What were your inspirations behind your single "Say Something"?
"Say Something" specifically was one of the first songs that I did when I arrived to America. I think, given everything that's been happening in America and given current day politics and all of that stuff, in "Say Something", the real message was, 'say something that's real and give me something to feel' is one of the lyrics. I think in such a big, vast country where there's so much communication, from we're always on Facebook or Snapchat or Twitter or Instagram and I'm sitting here and we're bombarded with advertisements and shiny, flashy things everywhere, I think sometimes we forget to really connect on a human level with people and that was one of the first songs I did when I arrived to America. It was just reflective of a mood; I've been placed in the music industry, I've been traveling a lot, and I arrived to a big city - the first time I've ever been based in such a huge city, I'm from a small town - and I think, for me, I always take people at face value and look for the best in humanity. So, I wanted that song to resonate with people in terms of communication and your best words are your honest ones and your most authentic.
Could you tell us more about your upcoming album Dear Future Me and if "Say Something" is indicative of what we can expect to hear?
The single was part of a movie, so it was featured in High Strung. The album has been something I've worked on for 3 years and really, with Dear Future Me, the concept was really to make sure that my past, my present, and my future all aligned and the big premise of the album is, I've always been a fan of the future, regardless of the past or your current circumstances. I think people are going to be really surprised by the album, because it has everything from up-tempo to a big ballad like "The Walls" and then you have almost a dark electronic feel to some of the bigger songs like "D.O.A." and "Believe" is very anthemic. So, I think people will be surprised and I really want people to listen to that album as an actual concept album, because it takes you on a journey. I deliberated for such a long time [laughs] trying to get the track listing right to make sure that, when people actually do sit and listen or if they're driving their cars to Vegas and they stick the album on, it makes sense to people. Each song obviously has a life of its own and we'll do singles from it - which people can buy into or they can say I like it or I don't like it - but I think Dear Future Me, as an album, I believe is quite a powerful message. I'm just excited for people to hear it.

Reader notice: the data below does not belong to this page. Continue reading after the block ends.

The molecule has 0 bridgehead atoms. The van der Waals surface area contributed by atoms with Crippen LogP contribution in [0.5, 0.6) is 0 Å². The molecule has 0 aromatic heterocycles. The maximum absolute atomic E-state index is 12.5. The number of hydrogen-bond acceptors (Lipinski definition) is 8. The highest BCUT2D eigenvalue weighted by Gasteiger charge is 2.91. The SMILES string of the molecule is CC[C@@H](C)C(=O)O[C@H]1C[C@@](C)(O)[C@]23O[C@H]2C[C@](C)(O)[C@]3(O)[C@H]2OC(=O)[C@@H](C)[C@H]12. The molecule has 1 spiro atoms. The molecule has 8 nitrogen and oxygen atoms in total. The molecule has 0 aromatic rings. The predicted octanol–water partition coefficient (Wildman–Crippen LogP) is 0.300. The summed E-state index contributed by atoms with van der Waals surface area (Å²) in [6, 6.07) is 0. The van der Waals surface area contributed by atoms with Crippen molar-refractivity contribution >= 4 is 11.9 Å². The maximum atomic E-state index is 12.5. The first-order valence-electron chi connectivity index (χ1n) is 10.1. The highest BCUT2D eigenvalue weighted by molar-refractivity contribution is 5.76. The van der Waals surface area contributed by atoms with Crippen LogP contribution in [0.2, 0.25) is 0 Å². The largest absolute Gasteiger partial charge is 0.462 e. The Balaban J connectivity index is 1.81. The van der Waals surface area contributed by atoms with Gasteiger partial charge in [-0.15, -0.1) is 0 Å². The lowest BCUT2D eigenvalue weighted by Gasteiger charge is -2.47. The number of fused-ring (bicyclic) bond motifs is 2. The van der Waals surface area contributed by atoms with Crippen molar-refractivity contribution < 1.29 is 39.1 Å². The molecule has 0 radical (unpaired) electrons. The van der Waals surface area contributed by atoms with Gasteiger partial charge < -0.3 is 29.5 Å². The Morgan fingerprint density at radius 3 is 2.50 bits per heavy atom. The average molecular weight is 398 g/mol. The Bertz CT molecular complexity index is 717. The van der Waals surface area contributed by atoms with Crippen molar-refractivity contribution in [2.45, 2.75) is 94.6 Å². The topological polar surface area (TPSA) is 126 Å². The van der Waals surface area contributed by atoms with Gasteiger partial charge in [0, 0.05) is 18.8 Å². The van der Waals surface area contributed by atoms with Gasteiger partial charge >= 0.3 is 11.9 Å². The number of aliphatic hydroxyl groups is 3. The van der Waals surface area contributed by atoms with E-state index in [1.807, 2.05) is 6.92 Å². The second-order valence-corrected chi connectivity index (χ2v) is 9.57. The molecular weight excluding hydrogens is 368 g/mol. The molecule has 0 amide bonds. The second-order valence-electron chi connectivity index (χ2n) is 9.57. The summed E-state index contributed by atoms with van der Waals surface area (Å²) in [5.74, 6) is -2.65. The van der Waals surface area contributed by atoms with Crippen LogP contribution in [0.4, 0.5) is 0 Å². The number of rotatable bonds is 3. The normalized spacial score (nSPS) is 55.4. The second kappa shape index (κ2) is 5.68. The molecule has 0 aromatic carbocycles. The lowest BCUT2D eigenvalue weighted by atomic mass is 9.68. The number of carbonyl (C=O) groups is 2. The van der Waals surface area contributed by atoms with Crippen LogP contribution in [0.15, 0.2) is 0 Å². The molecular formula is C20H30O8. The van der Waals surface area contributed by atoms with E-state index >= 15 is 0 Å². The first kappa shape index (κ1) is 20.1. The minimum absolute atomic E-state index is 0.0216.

Is there a track off that album that you would call your favorite?
That's a good question. "The Walls" has a special place in my heart, just because it was the one song that, when we started to play it live for people and when record executives or publishing houses heard it, that was the one song that everyone spoke about. It's a ballad and it will come out next year and, yeah, I think "The Walls". It holds a lot of nostalgia with me and also I've been living with that for the longest time; it's one of the first songs we wrote and it's been re-worked and remixed hundreds of times, because everyone loved it and everybody wanted their say and we just always ended up going back to the original song and just giving them what it was. I'm excited for people to hear that and there will be a couple of versions, just because it's been the one that most people have been impressed by.
How would you sum up Dear Future Me in one sentence?
A powerful mix of emotions.
I just wanted to be as truthful and honest with the album, and with myself, as I physically could have been. It was almost like therapy sessions [laughs]. I didn't, like a lot of people in America, hire a therapist; I didn't need to after doing that album, because I just wanted to be really honest with the listener.
What do you hope listeners are able to take away from your music?
Definitely hope and positivity and it really is, for me, a concept album. We have a blog called The Kove and it's really where we want people who are fans of the music or fans of me or whatever the case may be to engage there as a safe haven for people to communicate; it just started with blog writing and we're definitely looking for people to interact with us there on The Kove. For me, music does incredible things, so if I could do that for one other person, I think I've done my job properly.
Is there anything you want to add?
The link to the actual Kove, because that's where people can really get to know me and what I'm writing about on a weekly basis.